Saudi Grand Prix: How to Watch and What to Know

When the Mercedes driver George Russell climbed out of his car two weeks ago after the first race of the Formula 1 season, he declared the title race was already over. Red Bull’s cars, he said, were simply too fast.

“They have got this championship sewn up,” Russell said. Red Bull, he predicted, might win every race.

That prediction may be proved correct eventually: Red Bull did, after all, have the fastest car in qualifying again on Saturday night, when Sergio Pérez won pole position ahead of the Saudi Arabian Grand Prix on Sunday. But a mechanical breakdown that brought Pérez’s teammate Max Verstappen limping back to the garage will serve as a reminder that nothing is a lock when it comes to fragile cars, finicky systems and tight corners.

Verstappen will start 15th on Sunday. The race for the title is, for one day at least, back on.

Time: Sunday’s Saudi Arabian Grand Prix starts at 1 p.m. Eastern, which is 8 p.m. local time in Jeddah.

TV: Watch on ESPN in the United States. For a full list of Formula 1 broadcast rights holders wherever you are, click here.

Verstappen’s broken drive shaft sent him tumbling down the grid, and a prerace penalty will do the same for Charles Leclerc of Ferrari. Leclerc was second-fastest in qualifying but will start 12th.

Mercedes (with Russell) and Ferrari (with Carlos Sainz) will be heartened to see two of their drivers right behind the leaders. Staying there will be the hard part. “Red Bull,” Leclerc said, “is on another planet.”

Are Fernando Alonso and Aston Martin for real? A third-place finish in the season-opening Bahrain Grand Prix was a delightful surprise for the 41-year-old Alonso and a fantastic start for his new team, Aston Martin. But Alonso wasn’t in the mood to probe the nuances of split times and speeds. “I have no idea,” he said when asked whether the team had learned anything from a strong week of practice. “I just drive the car and then in qualifying I see where I am.” Where he was after qualifying was alongside Red Bull’s Pérez on the front row.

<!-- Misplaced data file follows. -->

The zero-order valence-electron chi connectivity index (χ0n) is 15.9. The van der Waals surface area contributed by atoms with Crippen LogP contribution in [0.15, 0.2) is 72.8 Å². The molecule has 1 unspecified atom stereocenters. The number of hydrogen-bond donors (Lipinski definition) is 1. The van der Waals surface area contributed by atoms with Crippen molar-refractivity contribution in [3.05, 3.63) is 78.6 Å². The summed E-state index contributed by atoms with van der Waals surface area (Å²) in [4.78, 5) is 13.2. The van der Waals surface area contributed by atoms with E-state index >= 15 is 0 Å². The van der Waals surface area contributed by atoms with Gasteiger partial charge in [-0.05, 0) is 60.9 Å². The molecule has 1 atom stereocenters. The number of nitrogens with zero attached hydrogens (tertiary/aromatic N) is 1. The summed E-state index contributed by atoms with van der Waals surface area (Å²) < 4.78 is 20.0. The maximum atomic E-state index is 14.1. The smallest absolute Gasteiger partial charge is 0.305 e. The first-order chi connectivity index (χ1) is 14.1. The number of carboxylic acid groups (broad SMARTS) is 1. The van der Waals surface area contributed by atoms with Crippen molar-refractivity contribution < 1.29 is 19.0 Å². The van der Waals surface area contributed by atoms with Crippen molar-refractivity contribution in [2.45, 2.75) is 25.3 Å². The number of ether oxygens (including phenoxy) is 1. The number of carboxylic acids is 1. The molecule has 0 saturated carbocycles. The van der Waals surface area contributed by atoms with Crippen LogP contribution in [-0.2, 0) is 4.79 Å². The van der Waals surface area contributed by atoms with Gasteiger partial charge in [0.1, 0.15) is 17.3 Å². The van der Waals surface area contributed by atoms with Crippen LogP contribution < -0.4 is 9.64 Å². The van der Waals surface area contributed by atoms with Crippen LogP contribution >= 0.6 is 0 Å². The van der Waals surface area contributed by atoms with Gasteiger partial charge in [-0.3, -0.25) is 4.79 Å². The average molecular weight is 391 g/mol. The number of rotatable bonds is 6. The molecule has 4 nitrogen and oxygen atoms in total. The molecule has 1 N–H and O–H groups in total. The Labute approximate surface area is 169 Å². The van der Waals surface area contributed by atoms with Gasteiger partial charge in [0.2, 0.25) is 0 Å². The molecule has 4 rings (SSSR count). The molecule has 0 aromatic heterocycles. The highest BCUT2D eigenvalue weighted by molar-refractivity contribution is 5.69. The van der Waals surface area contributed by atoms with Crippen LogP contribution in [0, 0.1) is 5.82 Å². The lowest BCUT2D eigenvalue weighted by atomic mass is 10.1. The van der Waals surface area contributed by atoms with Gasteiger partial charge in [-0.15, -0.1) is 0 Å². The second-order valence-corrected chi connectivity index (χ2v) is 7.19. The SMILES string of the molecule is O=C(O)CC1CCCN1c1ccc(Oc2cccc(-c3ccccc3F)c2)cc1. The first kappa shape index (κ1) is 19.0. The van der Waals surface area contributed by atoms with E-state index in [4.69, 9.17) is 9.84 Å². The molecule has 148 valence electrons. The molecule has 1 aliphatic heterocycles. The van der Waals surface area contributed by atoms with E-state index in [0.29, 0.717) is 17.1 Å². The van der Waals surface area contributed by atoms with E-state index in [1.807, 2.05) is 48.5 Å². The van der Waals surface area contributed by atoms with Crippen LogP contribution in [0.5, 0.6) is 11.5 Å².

Good news, bad news for Red Bull. How fast was Verstappen in his season-opening victory in Bahrain? Fast enough that his team told him to slow down late in the race, a request that annoyed Verstappen and ended with a Red Bull engineer pleading, “Just do it, please.” It is not clear if the command was made to spare Verstappen’s engine or the field’s honor, but the sudden loss of power that ended his qualifying bid on Saturday was not the jolt his team needed, and it spoiled the mood even as Pérez turned in the fastest lap. “Now it’ll be a little bit more tricky to get to the front,” Verstappen said of starting 15th. “Anything is possible at this track. But let’s stay a little bit realistic: It’s going to be tough.”

Ferrari’s power problem. Things could hardly have gone worse for Leclerc and Ferrari in Bahrain. Running with the leaders, Leclerc was forced out of the race after his power unit suddenly quit. (If you don’t know what makes a power unit quit, don’t fret: Ferrari’s engineers don’t seem to know either, and that is a significantly bigger problem for them than it is for you.) The specter of more power trouble, though, hung over Ferrari all week: It appeared to be running its cars at less than full speed just to play it safe.

Mercedes wants a do-over. “That was one of our worst days in racing,” the Mercedes team principal Toto Wolff said after an abysmal start to the season in Bahrain that saw Lewis Hamilton come home in fifth and Russell in seventh. The mood has not improved. Wolff is still grumbling, Russell is still struggling and Hamilton is still stewing. “I just don’t feel the car underneath me,” Hamilton said. “I don’t really know what I am going to do about that.”

Results and standings after the first race of the season, the Bahrain Grand Prix on March 5:

  • “Anything is possible at this track. But let’s stay a little bit realistic: It’s going to be tough.” — Verstappen on his chances of victory after dropping to 15th on the starting grid.

  • “I think on pure pace, Red Bull is in another league. I think we need to focus more on the other teams.” — Alonso, starting on the front row but already looking over his shoulder.

  • “We need the Red Bulls not to finish the race, the Ferraris not to finish the race and maybe now the Astons not to finish the race, for us to be winning at the moment.” — Hamilton laying out the extremely problematic path to victory for Mercedes. In his defense, knocking out a half-dozen of the fastest cars would be quite helpful for any middle-of-the-pack team, which is precisely what Mercedes looks to be at the moment.

April 2: Australian Grand Prix, Melbourne Grand Prix Circuit.

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